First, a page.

I do not know where kacama originates from, nor does my mum nor my grandaunt. My guess is that since it's a herbal-based dish, it could probably have come from the Hakkas. The Hakkas are well known for their Lui Cha & their tradition of pepper farming (at least in Sarawak).Not quite sure whether the herbs is similar to those of a pepper tree. Anyone?
But kacama has always been a dish to be served after child birth. The kacama herbs are sometimes referred to as Yie Mu Chao (Benefit Mother Grass) and they are harvested and dried before bottling or more commonly nowadays in packets. Along with Chicken Wine Soup and Pig's kidney and liver with lots of ginger, this is a very famous dish in Sarawak with the exception of Sibu to be taken to clean the womb and to rid of any blood clots after child birth. It has a warming effect, which is good for the new mother. Besides that, young girls who has tummyache during period can take this rich broth to improve their womb conditions as it is belived that tummyache is a sign of not so strong womb.
For us like many Sarawakians, we always like kacama for its fragrance & the spicy kick from the wine & the ginger. Kacama nowadays can be found in many fast food stalls just like any normal dish but it is usually very diluted. Cooking kacama is not difficult at all but a good kacama dish is not easy to cook, for it is the product of a perfect simbiosis between the right amount of wine, with the right amount of ginger, with the right amunt of herbs and chicken.
What you will need: 1 packet of kacama herbs.
This is actually the most difficult process of cooking this dish.
The first concern is about buying the herbs, available at most markets in Kuching. This herb is plentiful but choosing a packet that is fresh, which means looking green, not brownish, is important. Check that there are minimum stalks in the packet. If there are too many stalks, then the packet generally will have less leaves and it is the leaves that we want.
Then comes the treating process.
1) Place herbs in a small wok/pan. With low to medium fire, slowly dry stir fry the herbs to brown. If you undercook the herbs, the dish will have a leafy taste. If you use too high a fire, you risk burning the herb and that brings a bitter taste to the dish. The process of stir frying must be slow and would usually take up to 1/2 hour of continued stirring and controlling of fire until the herbs turn dry (it will crackle up upon pressing with two finger) and greenish brown up and release a special fragrance. You should not see fresh green leaves at all.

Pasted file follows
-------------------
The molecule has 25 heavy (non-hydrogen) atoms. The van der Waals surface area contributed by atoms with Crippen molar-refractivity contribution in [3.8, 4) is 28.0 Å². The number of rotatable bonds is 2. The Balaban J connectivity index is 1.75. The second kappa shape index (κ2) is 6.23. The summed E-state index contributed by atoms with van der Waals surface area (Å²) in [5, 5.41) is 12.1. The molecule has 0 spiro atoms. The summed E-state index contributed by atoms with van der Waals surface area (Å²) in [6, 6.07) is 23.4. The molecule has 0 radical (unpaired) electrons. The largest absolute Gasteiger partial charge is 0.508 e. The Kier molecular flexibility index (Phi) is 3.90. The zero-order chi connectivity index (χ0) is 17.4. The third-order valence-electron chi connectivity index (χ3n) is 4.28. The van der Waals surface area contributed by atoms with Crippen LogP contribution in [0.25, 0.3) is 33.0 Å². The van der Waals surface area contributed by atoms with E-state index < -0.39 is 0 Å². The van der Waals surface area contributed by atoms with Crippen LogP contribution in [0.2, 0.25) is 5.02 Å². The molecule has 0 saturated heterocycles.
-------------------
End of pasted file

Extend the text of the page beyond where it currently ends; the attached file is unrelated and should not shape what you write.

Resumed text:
2) Blend the greenish brown up herbs till fine and sift to rid of any stalks. The stalks if included into the dish is pretty annoying to bite and we want our kacama smooth. Store in airtight container for further usage.
1/2 no of chicken or 2 no of thigh meat, weighing about 1 kg
100-120gm of local ginger (less if you are not a ginger person)
4tbsp of treated kacama herbs
1 cup of chinese white wine
1/2 cup of chinese glutinous rice wine (optional or if you like a wine spicy dish use 1 1/2 cup of white wine in total)
3-4 tbsp of sesame oil
1) Clean and rid the ginger off the skin. Pound till fine with pestle and mortar. Squeeze the juice and set aside.
2) Heat the wok and slowly stir fry the ginger pulps with sesame oil till fragrant. Add chicken and continue stir frying till chicken pieces turn white.
3) Add herbs and coat all meat with herbs.
4) Add the two wine and ginger juice and transfer the dish to a chinese double boiler and double boil for 40 - 50 mins or till the meat is cooked thoroughly and fully absorbs the wine.
We do not want meat so soft that it falls apart. That would mean that the soup has absorbed all the chicken flavour and the chicken is basically redundant and tasteless. The dish needs to be eaten meat and soup together. The cross balancing of meat with wine and herbs flavour, with chicken flavour in the soup is very important.
If cooking is done in a normal pot in braising style, add only half of the wine and cook for 30 - 40 mins. Add the other half portion of the wine 10 min before turning off the fire. Braising style tends to boil the dish up a little too much and evaporates the wine much more compared to double boiling. If you want to tone down the wine, then you can follow step 4 in the braising style and cook for roughly 30- 40 mins.
It is a dish you either love or hate. But most Sarawakians like our affection for our Laksa tend to have own respective favourite taste to this dish. Some like it diluted with less wine spike, we like is with a lot of wine spike and a slight sweet notation (hence the glutinous wine step) and others love it so spicy they just really spicy white wine. Adjust the recipe to your liking. Serve with a bowl of nice fragrant jasmine rice. Yum!